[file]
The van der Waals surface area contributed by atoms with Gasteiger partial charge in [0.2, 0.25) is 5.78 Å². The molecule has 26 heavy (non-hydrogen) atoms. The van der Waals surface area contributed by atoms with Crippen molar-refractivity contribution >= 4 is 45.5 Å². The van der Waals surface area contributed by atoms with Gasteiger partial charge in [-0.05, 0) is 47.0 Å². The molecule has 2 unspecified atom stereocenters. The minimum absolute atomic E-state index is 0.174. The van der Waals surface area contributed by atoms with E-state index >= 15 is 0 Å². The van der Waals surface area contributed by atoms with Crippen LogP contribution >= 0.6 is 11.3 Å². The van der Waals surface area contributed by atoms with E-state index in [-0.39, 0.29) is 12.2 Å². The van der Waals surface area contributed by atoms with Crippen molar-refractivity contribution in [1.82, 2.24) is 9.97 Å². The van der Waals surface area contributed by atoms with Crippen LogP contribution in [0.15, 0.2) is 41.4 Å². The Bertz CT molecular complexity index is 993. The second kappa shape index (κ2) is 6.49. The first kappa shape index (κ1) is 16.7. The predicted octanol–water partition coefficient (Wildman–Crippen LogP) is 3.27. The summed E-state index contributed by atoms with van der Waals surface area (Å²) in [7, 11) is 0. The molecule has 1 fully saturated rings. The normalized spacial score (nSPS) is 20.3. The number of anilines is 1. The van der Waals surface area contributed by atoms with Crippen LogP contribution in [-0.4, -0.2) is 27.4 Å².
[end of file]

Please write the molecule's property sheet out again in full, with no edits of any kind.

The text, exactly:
The van der Waals surface area contributed by atoms with Gasteiger partial charge in [0.2, 0.25) is 5.78 Å². The molecule has 26 heavy (non-hydrogen) atoms. The van der Waals surface area contributed by atoms with Crippen molar-refractivity contribution >= 4 is 45.5 Å². The van der Waals surface area contributed by atoms with Gasteiger partial charge in [-0.05, 0) is 47.0 Å². The molecule has 2 unspecified atom stereocenters. The minimum absolute atomic E-state index is 0.174. The van der Waals surface area contributed by atoms with E-state index >= 15 is 0 Å². The van der Waals surface area contributed by atoms with Crippen LogP contribution >= 0.6 is 11.3 Å². The van der Waals surface area contributed by atoms with E-state index in [-0.39, 0.29) is 12.2 Å². The van der Waals surface area contributed by atoms with Crippen molar-refractivity contribution in [1.82, 2.24) is 9.97 Å². The van der Waals surface area contributed by atoms with Crippen LogP contribution in [0.15, 0.2) is 41.4 Å². The Bertz CT molecular complexity index is 993. The second kappa shape index (κ2) is 6.49. The first kappa shape index (κ1) is 16.7. The predicted octanol–water partition coefficient (Wildman–Crippen LogP) is 3.27. The summed E-state index contributed by atoms with van der Waals surface area (Å²) in [7, 11) is 0. The molecule has 1 fully saturated rings. The normalized spacial score (nSPS) is 20.3. The number of anilines is 1. The van der Waals surface area contributed by atoms with Crippen LogP contribution in [-0.4, -0.2) is 27.4 Å².